The Weekly Digs #153

by Becky

This week we had warmer than average temperatures and it made it feel like Spring! We got so much done outside. 

Here’s what we did:

#1 Moved my seedlings out to the caterpillar tunnel

The onions and celery have started to sprout and because the weather was so nice I moved them outside. I will bring them inside when it gets really cold at night. We have an 18 degree low coming up next week and I will bring them inside just in case.

#2 Moved the chickens

I think I mentioned before the chickens were loose in the garden until they started to dig up my garlic. Then we partitioned an area off with an electric fence so they didn’t kill off the garlic or spinach. But after a few weeks, they were grazing the cover crop to the point it was super low and they needed to move.

We put them in another “safe” area of the garden. This will probably be the last move for them in the garden because I will be planting soon and they have a knack for getting out of where they are supposed to be when it matters most.

#3 Started working on our front landscaping

The front area of our house needs help. It got graded last year but has since become a muddy mess. A few weeks ago we planted grass seeds, which haven’t come up yet.

 We started to layer some cardboard to prevent weeds and covered it with compost so we could make some flower beds by the house. It still looks sloppy at this point but I’m hoping to get it in shape during spring.

#4 Prepared rows and Planted 100 berry plants

The last few days of this week were spent on this project. I ordered 75 blackberries, 10 boysenberries, and 15 tayberries. 

I used the BCS tractor with the rotary plow to break through the clay and sod and get some rows formed. Ideally, it’s best to form permanent beds like this long before they get planted in. But it was an impulse order at the end of winter so I wasn’t ready!

Thankfully, with the warm weather, the ground dried out enough we could work it with the tractor. The walk-behind tractor is a good workout. I made four 85 foot rows. I am out of shape from winter and my arms are so sore right now! 

Today we added compost and I planted the 100 berries since they were delivered on Friday. We still need to add mulch.

Our wood chipper we purchased in November finally came in stock so hopefully we’ll get it delivered next week. And get some mulch going onto the plants and in the garden where it needs it.

Berries are all planted. Sorry about the dark picture, it was late when I finished!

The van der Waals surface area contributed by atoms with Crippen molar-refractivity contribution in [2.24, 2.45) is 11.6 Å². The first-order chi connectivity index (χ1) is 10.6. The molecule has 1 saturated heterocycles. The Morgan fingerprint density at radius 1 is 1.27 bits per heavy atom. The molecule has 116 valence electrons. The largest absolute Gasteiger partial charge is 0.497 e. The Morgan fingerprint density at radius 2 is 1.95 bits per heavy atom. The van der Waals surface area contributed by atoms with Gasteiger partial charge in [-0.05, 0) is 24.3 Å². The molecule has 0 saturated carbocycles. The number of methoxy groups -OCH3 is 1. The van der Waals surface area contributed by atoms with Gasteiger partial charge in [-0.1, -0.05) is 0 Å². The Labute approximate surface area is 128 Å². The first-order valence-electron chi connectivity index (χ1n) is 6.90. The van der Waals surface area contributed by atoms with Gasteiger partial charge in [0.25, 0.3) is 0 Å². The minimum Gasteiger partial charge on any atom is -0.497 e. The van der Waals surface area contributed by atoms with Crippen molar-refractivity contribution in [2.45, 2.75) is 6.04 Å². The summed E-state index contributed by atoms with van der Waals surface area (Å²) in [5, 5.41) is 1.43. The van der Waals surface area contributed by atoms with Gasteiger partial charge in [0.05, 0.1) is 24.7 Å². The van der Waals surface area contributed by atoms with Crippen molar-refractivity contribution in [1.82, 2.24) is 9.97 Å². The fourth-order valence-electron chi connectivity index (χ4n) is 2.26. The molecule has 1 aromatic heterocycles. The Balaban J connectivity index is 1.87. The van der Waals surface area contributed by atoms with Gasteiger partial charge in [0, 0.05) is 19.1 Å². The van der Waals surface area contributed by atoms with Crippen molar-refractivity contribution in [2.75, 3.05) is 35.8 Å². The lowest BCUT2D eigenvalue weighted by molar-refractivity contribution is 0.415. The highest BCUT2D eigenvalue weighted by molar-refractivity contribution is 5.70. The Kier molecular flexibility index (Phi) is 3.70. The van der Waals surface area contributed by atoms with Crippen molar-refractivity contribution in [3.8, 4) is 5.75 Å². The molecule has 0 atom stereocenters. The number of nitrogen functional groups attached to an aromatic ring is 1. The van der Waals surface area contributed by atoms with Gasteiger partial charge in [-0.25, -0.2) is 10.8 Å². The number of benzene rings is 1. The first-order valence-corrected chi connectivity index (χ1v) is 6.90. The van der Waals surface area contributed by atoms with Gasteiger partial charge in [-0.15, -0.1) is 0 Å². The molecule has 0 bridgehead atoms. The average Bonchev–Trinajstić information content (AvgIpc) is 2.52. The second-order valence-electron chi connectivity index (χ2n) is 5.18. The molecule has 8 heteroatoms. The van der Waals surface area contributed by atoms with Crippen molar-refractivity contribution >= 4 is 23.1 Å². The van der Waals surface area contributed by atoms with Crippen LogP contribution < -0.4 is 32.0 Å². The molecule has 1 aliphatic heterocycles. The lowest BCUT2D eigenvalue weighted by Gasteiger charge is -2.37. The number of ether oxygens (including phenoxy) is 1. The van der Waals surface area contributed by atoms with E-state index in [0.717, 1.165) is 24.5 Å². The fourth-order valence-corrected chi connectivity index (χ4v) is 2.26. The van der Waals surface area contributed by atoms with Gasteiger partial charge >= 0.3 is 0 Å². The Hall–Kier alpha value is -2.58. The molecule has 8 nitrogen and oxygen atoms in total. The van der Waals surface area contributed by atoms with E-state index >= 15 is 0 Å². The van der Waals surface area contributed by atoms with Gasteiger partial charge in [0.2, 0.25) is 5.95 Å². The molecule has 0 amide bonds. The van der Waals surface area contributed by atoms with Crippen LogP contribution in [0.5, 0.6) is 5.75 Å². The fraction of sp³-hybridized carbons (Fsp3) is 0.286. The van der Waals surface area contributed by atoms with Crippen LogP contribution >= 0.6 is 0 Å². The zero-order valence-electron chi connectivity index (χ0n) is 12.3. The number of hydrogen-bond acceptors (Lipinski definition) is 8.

I am already feeling behind on planting, etc. but this is quite normal for me, haha. Once the warm weather hits we go from zero to one hundred in time and effort in the garden.

I have no complaints, it’s my favorite place to be and I always feel better when I’m outside 🙂

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PamR March 10, 2022 - 5:25 pm

Moving chickens, I might have an idea that would work for you all. This is what we have done since 2008 and it’s always worked really well:

We have a big population of aerial predators here and this has worked well for us. No birds died from bird netting, either predator or domestic.

Melissa Pechey March 12, 2022 - 4:29 am

Hi Becky, I am in Zone 6B and wondered what you do about the harlequin bugs? I was reading an older blog when you discovered them and I’m hoping you have a solution!
I’m starting to grow again this year, and I’m very new at it. We only planted zucchini, summer squash, peppers and tomatoes. We had some tomatoes (most stayed small and green), and got only a few of the others. I’m researching and trying to learn as much as possible, so glad to stumble across your help!

PamR March 13, 2022 - 1:12 am

I came across this John Kempf lecture from the 2021 Soil Conference. In it he addresses several of the problems you’ve been having. I hope it’s of some use for you:

Can’t have another bug year like last year!

theseasonalhomestead March 13, 2022 - 11:25 pm

Thanks Pam. This is great! I’ll watch it.

Cecilia March 26, 2022 - 8:02 pm

Hello, I’m wondering about letting the chickens walk over my garden… my chickens are wandering all over my garden. I was hoping to use their manure in the garden, but what I was reading says you should let it age a year before putting it in the garden; it also said not to let them wander over the garden since they might spread germs in the ground. In your experience, is that necessary? I let them loose in the garden after being cooped up all winter before researching . 🤦‍♀️ Thank you for your advice! I love your blog!

theseasonalhomestead March 27, 2022 - 4:11 am

Hi Cecilia, I let my chickens in the garden few months before I plant and sometimes even in-between plantings. The manure is “hot” and can hurt plants if put immediately on plants. But to be honest I’ve never had a problem with that. I think that must be true if you add it in large quantities from a chicken coop or something.

The germ thing is really only an issue if you are selling produce or your chickens are sick. You can take heart knowing your garden will probably be more abundant than ever and have less bugs thanks to letting them run in the garden for a bit. I kick my chickens out a couple weeks before I start my serious planting (peas, onions, potatoes). So what you did is just fine!


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